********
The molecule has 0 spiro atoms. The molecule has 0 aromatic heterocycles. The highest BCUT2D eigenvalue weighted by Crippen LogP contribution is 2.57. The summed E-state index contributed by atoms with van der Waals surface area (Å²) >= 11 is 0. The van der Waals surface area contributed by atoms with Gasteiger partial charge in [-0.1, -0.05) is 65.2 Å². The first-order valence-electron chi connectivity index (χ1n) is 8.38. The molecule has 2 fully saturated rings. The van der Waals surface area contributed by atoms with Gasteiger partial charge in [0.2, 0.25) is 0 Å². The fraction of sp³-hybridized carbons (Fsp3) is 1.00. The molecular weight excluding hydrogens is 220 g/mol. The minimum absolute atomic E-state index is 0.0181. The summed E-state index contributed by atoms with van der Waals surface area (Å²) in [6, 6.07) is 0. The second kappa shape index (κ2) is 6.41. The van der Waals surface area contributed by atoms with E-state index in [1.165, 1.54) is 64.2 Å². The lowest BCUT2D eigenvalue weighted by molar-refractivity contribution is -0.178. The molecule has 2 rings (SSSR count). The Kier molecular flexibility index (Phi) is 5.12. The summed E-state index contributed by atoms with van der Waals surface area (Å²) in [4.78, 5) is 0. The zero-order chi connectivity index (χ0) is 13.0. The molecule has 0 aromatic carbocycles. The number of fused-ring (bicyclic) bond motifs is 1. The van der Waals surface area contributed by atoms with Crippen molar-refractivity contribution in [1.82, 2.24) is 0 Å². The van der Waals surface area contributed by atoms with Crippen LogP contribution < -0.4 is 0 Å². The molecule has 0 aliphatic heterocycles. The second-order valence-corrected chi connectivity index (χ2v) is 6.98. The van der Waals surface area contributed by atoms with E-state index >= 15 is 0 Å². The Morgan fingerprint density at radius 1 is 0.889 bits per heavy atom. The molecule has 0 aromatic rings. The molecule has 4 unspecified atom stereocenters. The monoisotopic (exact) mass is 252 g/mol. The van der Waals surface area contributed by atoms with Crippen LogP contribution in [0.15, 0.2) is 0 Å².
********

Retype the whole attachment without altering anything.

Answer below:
The molecule has 0 spiro atoms. The molecule has 0 aromatic heterocycles. The highest BCUT2D eigenvalue weighted by Crippen LogP contribution is 2.57. The summed E-state index contributed by atoms with van der Waals surface area (Å²) >= 11 is 0. The van der Waals surface area contributed by atoms with Gasteiger partial charge in [-0.1, -0.05) is 65.2 Å². The first-order valence-electron chi connectivity index (χ1n) is 8.38. The molecule has 2 fully saturated rings. The van der Waals surface area contributed by atoms with Gasteiger partial charge in [0.2, 0.25) is 0 Å². The fraction of sp³-hybridized carbons (Fsp3) is 1.00. The molecular weight excluding hydrogens is 220 g/mol. The minimum absolute atomic E-state index is 0.0181. The summed E-state index contributed by atoms with van der Waals surface area (Å²) in [6, 6.07) is 0. The second kappa shape index (κ2) is 6.41. The van der Waals surface area contributed by atoms with E-state index in [1.165, 1.54) is 64.2 Å². The lowest BCUT2D eigenvalue weighted by molar-refractivity contribution is -0.178. The molecule has 2 rings (SSSR count). The Kier molecular flexibility index (Phi) is 5.12. The summed E-state index contributed by atoms with van der Waals surface area (Å²) in [4.78, 5) is 0. The zero-order chi connectivity index (χ0) is 13.0. The molecule has 0 aromatic carbocycles. The number of fused-ring (bicyclic) bond motifs is 1. The van der Waals surface area contributed by atoms with Crippen molar-refractivity contribution in [1.82, 2.24) is 0 Å². The van der Waals surface area contributed by atoms with Crippen LogP contribution < -0.4 is 0 Å². The molecule has 0 aliphatic heterocycles. The second-order valence-corrected chi connectivity index (χ2v) is 6.98. The van der Waals surface area contributed by atoms with E-state index >= 15 is 0 Å². The Morgan fingerprint density at radius 1 is 0.889 bits per heavy atom. The molecule has 0 aromatic rings. The molecule has 4 unspecified atom stereocenters. The monoisotopic (exact) mass is 252 g/mol. The van der Waals surface area contributed by atoms with Crippen LogP contribution in [0.15, 0.2) is 0 Å².